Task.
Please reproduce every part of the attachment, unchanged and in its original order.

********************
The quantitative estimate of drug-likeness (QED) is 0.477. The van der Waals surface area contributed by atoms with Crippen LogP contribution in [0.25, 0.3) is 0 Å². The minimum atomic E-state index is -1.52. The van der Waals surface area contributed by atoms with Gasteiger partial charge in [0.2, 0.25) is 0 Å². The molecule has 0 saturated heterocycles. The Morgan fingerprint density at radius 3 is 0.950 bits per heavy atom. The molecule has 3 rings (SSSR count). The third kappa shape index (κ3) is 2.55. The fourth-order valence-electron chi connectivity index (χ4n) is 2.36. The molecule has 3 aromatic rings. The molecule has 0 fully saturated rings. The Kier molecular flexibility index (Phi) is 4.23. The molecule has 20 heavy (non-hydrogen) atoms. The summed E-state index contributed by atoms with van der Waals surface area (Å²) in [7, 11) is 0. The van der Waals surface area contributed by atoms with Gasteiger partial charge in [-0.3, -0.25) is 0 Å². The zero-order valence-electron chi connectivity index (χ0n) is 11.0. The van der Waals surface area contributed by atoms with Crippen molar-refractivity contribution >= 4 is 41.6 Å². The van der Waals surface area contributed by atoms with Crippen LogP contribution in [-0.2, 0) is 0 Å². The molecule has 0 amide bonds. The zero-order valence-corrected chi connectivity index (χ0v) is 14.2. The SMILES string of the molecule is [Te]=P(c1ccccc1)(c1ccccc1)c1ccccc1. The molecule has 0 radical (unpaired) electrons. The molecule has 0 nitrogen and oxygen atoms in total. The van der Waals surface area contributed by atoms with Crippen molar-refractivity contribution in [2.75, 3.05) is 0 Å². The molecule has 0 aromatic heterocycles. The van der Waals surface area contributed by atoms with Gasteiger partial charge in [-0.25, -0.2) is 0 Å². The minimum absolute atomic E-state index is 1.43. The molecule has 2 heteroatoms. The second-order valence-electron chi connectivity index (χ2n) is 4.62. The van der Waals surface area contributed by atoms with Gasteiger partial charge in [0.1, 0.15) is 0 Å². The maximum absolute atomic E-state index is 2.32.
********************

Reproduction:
The quantitative estimate of drug-likeness (QED) is 0.477. The van der Waals surface area contributed by atoms with Crippen LogP contribution in [0.25, 0.3) is 0 Å². The minimum atomic E-state index is -1.52. The van der Waals surface area contributed by atoms with Gasteiger partial charge in [0.2, 0.25) is 0 Å². The molecule has 0 saturated heterocycles. The Morgan fingerprint density at radius 3 is 0.950 bits per heavy atom. The molecule has 3 rings (SSSR count). The third kappa shape index (κ3) is 2.55. The fourth-order valence-electron chi connectivity index (χ4n) is 2.36. The molecule has 3 aromatic rings. The molecule has 0 fully saturated rings. The Kier molecular flexibility index (Phi) is 4.23. The molecule has 20 heavy (non-hydrogen) atoms. The summed E-state index contributed by atoms with van der Waals surface area (Å²) in [7, 11) is 0. The van der Waals surface area contributed by atoms with Gasteiger partial charge in [-0.3, -0.25) is 0 Å². The zero-order valence-electron chi connectivity index (χ0n) is 11.0. The van der Waals surface area contributed by atoms with Crippen molar-refractivity contribution >= 4 is 41.6 Å². The van der Waals surface area contributed by atoms with Crippen LogP contribution in [-0.2, 0) is 0 Å². The molecule has 0 amide bonds. The zero-order valence-corrected chi connectivity index (χ0v) is 14.2. The SMILES string of the molecule is [Te]=P(c1ccccc1)(c1ccccc1)c1ccccc1. The molecule has 0 radical (unpaired) electrons. The molecule has 0 nitrogen and oxygen atoms in total. The van der Waals surface area contributed by atoms with Crippen molar-refractivity contribution in [2.75, 3.05) is 0 Å². The molecule has 0 aromatic heterocycles. The van der Waals surface area contributed by atoms with Gasteiger partial charge in [-0.25, -0.2) is 0 Å². The minimum absolute atomic E-state index is 1.43. The molecule has 2 heteroatoms. The second-order valence-electron chi connectivity index (χ2n) is 4.62. The van der Waals surface area contributed by atoms with Gasteiger partial charge in [0.1, 0.15) is 0 Å². The maximum absolute atomic E-state index is 2.32.